BIRMINGHAM, AL (WBRC) – UAB will be starting up a new study on aging after receiving a large grant.
The University of Alabama at Birmingham (UAB) Division of Gerontology, Geriatrics and Palliative Care has been awarded a five-year, $2.8 million grant to study factors that help adults age 75 and older maintain independence and mobility even after experiencing serious illness, hospitalizations and more.
This new study will build on Phase I of the UAB Study of Aging, in which investigators created and documented the importance of a tool called Life-Space Assessment to measure mobility and social participation. The Life-Space Assessment analyzes how frequently an older adult moves through five different life-space zones: the bedroom, home, yard, neighborhood and town. The assessment also records how much outside assistance the individual needs to navigate those zones.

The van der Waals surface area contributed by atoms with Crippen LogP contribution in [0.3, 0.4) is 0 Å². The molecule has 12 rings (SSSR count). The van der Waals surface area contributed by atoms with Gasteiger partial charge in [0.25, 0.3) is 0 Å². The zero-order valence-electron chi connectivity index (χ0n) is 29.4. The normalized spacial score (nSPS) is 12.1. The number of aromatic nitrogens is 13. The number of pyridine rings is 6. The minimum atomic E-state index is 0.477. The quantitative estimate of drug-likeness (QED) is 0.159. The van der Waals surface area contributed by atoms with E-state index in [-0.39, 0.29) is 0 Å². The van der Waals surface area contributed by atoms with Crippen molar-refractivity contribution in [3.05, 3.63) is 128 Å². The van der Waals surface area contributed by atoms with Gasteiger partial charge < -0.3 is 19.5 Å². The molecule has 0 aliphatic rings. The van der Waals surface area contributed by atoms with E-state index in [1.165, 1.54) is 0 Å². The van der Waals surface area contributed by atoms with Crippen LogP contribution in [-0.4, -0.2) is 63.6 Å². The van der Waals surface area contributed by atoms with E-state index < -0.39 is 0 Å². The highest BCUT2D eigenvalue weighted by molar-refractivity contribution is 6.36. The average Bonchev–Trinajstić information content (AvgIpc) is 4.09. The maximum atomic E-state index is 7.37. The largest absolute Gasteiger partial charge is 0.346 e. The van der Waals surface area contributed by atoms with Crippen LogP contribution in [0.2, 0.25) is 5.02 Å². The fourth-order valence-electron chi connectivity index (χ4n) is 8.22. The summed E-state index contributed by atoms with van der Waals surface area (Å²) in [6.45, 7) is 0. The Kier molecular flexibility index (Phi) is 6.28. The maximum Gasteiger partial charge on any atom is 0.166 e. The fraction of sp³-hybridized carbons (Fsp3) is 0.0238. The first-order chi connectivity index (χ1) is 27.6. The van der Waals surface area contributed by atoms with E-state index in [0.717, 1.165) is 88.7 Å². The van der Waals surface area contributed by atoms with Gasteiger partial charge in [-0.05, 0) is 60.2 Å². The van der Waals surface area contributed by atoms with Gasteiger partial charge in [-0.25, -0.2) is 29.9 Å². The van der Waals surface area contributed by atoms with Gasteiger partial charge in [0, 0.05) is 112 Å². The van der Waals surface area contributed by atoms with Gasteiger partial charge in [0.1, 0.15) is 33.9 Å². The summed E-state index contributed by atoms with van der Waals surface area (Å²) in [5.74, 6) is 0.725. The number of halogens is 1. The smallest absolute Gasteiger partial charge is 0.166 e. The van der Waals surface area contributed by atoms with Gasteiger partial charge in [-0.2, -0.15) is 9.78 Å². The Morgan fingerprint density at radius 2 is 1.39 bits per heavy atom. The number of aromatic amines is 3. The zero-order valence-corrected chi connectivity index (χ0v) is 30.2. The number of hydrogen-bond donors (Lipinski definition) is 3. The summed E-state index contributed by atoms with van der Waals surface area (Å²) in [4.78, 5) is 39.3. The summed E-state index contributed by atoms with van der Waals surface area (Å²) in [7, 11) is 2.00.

The five-minute assessment results in a score that ranges from zero to 120, with higher scores reflecting greater mobility. A low score on the Life-Space Assessment or a decline in the life-space score predict the likelihood of disability, nursing home admission and death.
"Access to transportation, improving care for persons with diabetes and heart failure, reducing symptoms such as pain and fatigue and increasing physical activity all are potential ways to help older adults maintain life-space mobility," said Richard Allman, M.D., professor and director of the Birmingham/Atlanta VA Geriatric Research, Education, and Clinical Center (GRECC), the UAB Center for Aging and the Division of Gerontology, Geriatrics, and Palliative Care.